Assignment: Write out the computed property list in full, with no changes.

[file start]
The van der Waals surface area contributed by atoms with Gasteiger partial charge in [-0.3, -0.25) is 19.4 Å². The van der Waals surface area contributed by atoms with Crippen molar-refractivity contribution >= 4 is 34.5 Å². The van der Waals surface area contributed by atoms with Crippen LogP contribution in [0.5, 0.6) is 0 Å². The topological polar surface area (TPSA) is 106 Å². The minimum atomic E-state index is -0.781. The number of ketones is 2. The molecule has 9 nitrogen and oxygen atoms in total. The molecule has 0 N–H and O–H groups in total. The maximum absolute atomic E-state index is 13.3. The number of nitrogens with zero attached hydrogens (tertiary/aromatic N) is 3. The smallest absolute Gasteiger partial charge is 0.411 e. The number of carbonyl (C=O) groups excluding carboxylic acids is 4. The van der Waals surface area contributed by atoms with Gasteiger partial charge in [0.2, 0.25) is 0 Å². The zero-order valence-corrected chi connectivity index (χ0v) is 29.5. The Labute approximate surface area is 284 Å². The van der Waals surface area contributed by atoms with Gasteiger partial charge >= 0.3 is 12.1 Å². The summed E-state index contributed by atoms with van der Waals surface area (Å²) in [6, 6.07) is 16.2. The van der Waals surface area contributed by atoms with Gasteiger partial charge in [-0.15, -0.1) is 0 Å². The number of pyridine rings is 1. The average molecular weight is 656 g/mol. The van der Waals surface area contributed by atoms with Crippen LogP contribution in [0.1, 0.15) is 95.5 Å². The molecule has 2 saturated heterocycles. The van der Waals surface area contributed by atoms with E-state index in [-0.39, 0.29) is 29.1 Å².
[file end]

The van der Waals surface area contributed by atoms with Gasteiger partial charge in [-0.3, -0.25) is 19.4 Å². The van der Waals surface area contributed by atoms with Crippen molar-refractivity contribution >= 4 is 34.5 Å². The van der Waals surface area contributed by atoms with Crippen LogP contribution in [0.5, 0.6) is 0 Å². The topological polar surface area (TPSA) is 106 Å². The minimum atomic E-state index is -0.781. The number of ketones is 2. The molecule has 9 nitrogen and oxygen atoms in total. The molecule has 0 N–H and O–H groups in total. The maximum absolute atomic E-state index is 13.3. The number of nitrogens with zero attached hydrogens (tertiary/aromatic N) is 3. The smallest absolute Gasteiger partial charge is 0.411 e. The number of carbonyl (C=O) groups excluding carboxylic acids is 4. The van der Waals surface area contributed by atoms with Gasteiger partial charge in [0.2, 0.25) is 0 Å². The zero-order valence-corrected chi connectivity index (χ0v) is 29.5. The Labute approximate surface area is 284 Å². The van der Waals surface area contributed by atoms with Gasteiger partial charge >= 0.3 is 12.1 Å². The summed E-state index contributed by atoms with van der Waals surface area (Å²) in [6, 6.07) is 16.2. The van der Waals surface area contributed by atoms with Gasteiger partial charge in [-0.15, -0.1) is 0 Å². The number of pyridine rings is 1. The average molecular weight is 656 g/mol. The van der Waals surface area contributed by atoms with Crippen LogP contribution in [0.1, 0.15) is 95.5 Å². The molecule has 2 saturated heterocycles. The van der Waals surface area contributed by atoms with E-state index in [-0.39, 0.29) is 29.1 Å².